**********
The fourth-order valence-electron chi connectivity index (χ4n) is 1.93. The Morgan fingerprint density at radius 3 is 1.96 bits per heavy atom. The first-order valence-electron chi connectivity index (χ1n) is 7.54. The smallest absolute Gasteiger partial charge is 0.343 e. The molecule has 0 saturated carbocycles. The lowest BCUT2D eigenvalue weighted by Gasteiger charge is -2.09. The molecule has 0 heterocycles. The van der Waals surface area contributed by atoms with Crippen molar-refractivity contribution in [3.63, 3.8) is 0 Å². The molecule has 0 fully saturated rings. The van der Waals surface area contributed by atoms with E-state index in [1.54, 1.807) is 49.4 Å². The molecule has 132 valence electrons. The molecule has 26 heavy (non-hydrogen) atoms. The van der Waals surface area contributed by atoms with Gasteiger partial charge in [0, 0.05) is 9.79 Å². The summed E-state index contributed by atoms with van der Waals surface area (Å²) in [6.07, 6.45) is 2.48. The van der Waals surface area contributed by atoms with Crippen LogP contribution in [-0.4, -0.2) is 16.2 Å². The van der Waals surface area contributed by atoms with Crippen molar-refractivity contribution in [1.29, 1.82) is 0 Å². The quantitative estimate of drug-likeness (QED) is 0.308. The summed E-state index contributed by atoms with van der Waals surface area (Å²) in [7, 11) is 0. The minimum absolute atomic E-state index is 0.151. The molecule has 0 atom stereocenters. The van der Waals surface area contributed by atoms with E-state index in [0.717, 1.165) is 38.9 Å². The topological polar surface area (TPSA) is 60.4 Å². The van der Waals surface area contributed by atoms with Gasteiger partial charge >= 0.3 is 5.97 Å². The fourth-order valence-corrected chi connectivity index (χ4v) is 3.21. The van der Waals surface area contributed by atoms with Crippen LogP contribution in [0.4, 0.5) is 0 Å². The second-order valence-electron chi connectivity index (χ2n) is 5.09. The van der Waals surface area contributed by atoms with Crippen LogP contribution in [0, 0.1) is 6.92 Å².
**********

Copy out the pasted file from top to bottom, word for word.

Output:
The fourth-order valence-electron chi connectivity index (χ4n) is 1.93. The Morgan fingerprint density at radius 3 is 1.96 bits per heavy atom. The first-order valence-electron chi connectivity index (χ1n) is 7.54. The smallest absolute Gasteiger partial charge is 0.343 e. The molecule has 0 saturated carbocycles. The lowest BCUT2D eigenvalue weighted by Gasteiger charge is -2.09. The molecule has 0 heterocycles. The van der Waals surface area contributed by atoms with Crippen molar-refractivity contribution in [3.63, 3.8) is 0 Å². The molecule has 0 fully saturated rings. The van der Waals surface area contributed by atoms with E-state index in [1.54, 1.807) is 49.4 Å². The molecule has 132 valence electrons. The molecule has 26 heavy (non-hydrogen) atoms. The van der Waals surface area contributed by atoms with Gasteiger partial charge in [0, 0.05) is 9.79 Å². The summed E-state index contributed by atoms with van der Waals surface area (Å²) in [6.07, 6.45) is 2.48. The van der Waals surface area contributed by atoms with Crippen LogP contribution in [-0.4, -0.2) is 16.2 Å². The van der Waals surface area contributed by atoms with Crippen molar-refractivity contribution in [1.29, 1.82) is 0 Å². The quantitative estimate of drug-likeness (QED) is 0.308. The summed E-state index contributed by atoms with van der Waals surface area (Å²) in [7, 11) is 0. The minimum absolute atomic E-state index is 0.151. The molecule has 0 atom stereocenters. The van der Waals surface area contributed by atoms with E-state index in [0.717, 1.165) is 38.9 Å². The topological polar surface area (TPSA) is 60.4 Å². The van der Waals surface area contributed by atoms with Gasteiger partial charge >= 0.3 is 5.97 Å². The fourth-order valence-corrected chi connectivity index (χ4v) is 3.21. The van der Waals surface area contributed by atoms with Crippen LogP contribution in [0.4, 0.5) is 0 Å². The second-order valence-electron chi connectivity index (χ2n) is 5.09. The van der Waals surface area contributed by atoms with Crippen LogP contribution in [0, 0.1) is 6.92 Å².